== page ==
Why I walk

Daily walks became a part of my routine in July, a month after I became unemployed. I figured it would do me good if I added walking to my otherwise uneventful daily schedule. Around 5 p.m., once the sun started to set, I’d bike to a park near our house and walk there for an hour.

I listened to podcasts while I walked. For an hour, I could take my mind away from the worsening situation in the world and the violence in this country. I could stop thinking about my frustrations as an unemployed person. I could just focus on the podcast — the books, films, or ideas they discussed. I walked, I listened, I looked around the park. Usually, I was the only one out there for a leisurely walk. Other people walked by, but to go to work or the grocery. All the better for me, I thought, as I had the park to myself.

Those afternoon walks made me feel good, mentally and physically. It was stabilizing for that very unstable time. And, as a bonus, I started to lose weight.

Around September, I became employed again. Only this time, I had to move to Angeles City, an hour away from my hometown of Tarlac City. Despite these changes, I made sure walking remained in my routine.

My new work was from 9 p.m. to 6 a.m. I could still walk during the afternoons, but it made more sense to walk in the morning. Luckily, there was a park 10 minutes away from my apartment. I was as excited to start my new work and my new walking routine.

After leaving work, I change clothes, and by 6:30 a.m. I am already at the park. This park in Angeles is poorly maintained and the trash cans are always overflowing. But other than that, I love the new park. It has a track that loops for around 700 meters. There is a huge open field in the middle, and the side is shaded by trees.

I am lucky that, in this economy, I found a new job easily, and that the job I found doesn’t drain the life out of me. I have even upped my routine, and now I walk for an hour and a half. During weekends, I walk for two hours. I still listen to podcasts, but now, something is different. I have dozens of other people walking with me. And I never thought how that would make the experience much better.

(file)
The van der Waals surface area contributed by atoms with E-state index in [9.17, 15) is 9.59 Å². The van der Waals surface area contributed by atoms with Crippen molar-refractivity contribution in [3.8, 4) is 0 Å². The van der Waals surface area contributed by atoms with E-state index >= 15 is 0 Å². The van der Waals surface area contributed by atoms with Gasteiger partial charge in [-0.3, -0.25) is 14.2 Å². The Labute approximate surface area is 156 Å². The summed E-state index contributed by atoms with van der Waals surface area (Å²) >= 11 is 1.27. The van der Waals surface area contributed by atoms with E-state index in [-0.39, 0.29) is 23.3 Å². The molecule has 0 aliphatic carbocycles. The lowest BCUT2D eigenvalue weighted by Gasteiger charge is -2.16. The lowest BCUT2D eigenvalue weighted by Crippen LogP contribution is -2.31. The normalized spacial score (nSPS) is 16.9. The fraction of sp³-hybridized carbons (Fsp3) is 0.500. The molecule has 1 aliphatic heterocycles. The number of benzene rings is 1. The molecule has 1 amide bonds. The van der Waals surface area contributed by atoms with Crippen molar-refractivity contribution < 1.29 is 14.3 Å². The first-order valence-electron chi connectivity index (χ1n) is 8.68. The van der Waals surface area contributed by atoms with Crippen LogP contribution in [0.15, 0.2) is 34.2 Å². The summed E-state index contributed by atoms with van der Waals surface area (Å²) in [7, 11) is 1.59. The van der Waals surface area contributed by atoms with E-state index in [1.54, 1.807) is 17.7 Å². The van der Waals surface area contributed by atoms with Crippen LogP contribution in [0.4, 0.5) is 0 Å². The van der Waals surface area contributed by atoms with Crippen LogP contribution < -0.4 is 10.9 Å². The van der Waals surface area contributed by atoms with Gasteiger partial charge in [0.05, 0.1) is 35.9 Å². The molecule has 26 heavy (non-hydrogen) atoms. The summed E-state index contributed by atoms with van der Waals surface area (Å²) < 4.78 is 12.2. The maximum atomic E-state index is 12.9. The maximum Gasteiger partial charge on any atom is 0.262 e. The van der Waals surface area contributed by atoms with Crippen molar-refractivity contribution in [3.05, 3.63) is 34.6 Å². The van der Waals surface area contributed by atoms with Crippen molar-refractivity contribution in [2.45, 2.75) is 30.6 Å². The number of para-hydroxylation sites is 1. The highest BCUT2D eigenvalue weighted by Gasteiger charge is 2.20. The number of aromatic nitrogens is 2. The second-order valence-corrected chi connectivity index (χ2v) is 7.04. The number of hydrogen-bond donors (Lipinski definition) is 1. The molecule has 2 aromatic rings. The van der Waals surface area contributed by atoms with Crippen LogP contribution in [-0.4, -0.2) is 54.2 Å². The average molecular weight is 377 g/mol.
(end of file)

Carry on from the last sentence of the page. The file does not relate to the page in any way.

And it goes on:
In the park, the crowd moves from right to left, perhaps to avoid the glare of the rising sun. Being a contrarian, I walk left to right, facing the crowd. I am sometimes joined by an old man with long white hair who has been going to the park before me. There was something about his satisfied face, his slow steps, that resonated with me. Other than the two of us, everyone walks the same way. The sun never bothers me, as I wear my sunglasses.

After my first week, I already remembered the faces of those who show up regularly. The first person I recognized was this old man who walks with a limp. He didn’t stick to my memory because of the limp, but because he walked so fast that he overtook people on a slow jog. One time, I walked behind him and tried to follow his pace. I found myself slowing down to catch my breath.

Another regular is a young woman who always wears an orange cap. She walks around to warm up and runs for a while, then spends the rest of the time walking again. Her cap is always tilted such that it covers her face, and she seems to be always looking down. I know she won’t bump into anyone because she can see people’s legs and feet. I used to do that, too, a few years ago. I hated seeing people and people seeing me, so I just looked down. I wonder if she does that for the same reason. That was a very dark time for me.

My favorite is this other woman whom I call The Mayor in my mind. She looks a lot like that famous mayor from the south — you probably know her. They both have that tough but mestiza look. The Mayor — the woman in the park — has a pixie haircut and a lean body. She wears a gray or a black cap, but her eyes always look ahead. She rarely walks—I only see her walking when arriving in the park, warming up. Most of the time, The Mayor runs. She runs fast, consistently. There’s something beautiful in the way she strides. She looks intimidating, but at the same time pretty.

There are many others, but these three are the ones that stand out, and who I want to “see” the most every morning. I wonder if any of them recognize me in turn. I’m a six-foot-tall man who hasn’t had a haircut since February, and I wear sunglasses even on cloudy mornings. So they probably do.

I wonder what their life is outside the park. Not just the three, but everyone there. Of the dozens of regulars, how many are on night shift? And how many wake up early and go for a jog before starting their day? Do they treat their morning routine — the stability of it — as an antidote of sorts to this unstable life?

I also wonder who will be the first to not show up during mornings. I will miss them if that happens, even though I don’t know them.

I like the activity of walking. Some people meditate, some go to the gym — it’s walking for me. Walking is simple. It doesn’t require focus or inspiration. Just low-key discipline to show up and walk for as long as you can. You don’t need to produce anything, and there is no right or wrong way to do it. The important thing is that you walk. And that you keep walking.

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Mark Flores, 26, studied philosophy in college. He works as a content writer for a US-based company and lives in Angeles City, Pampanga.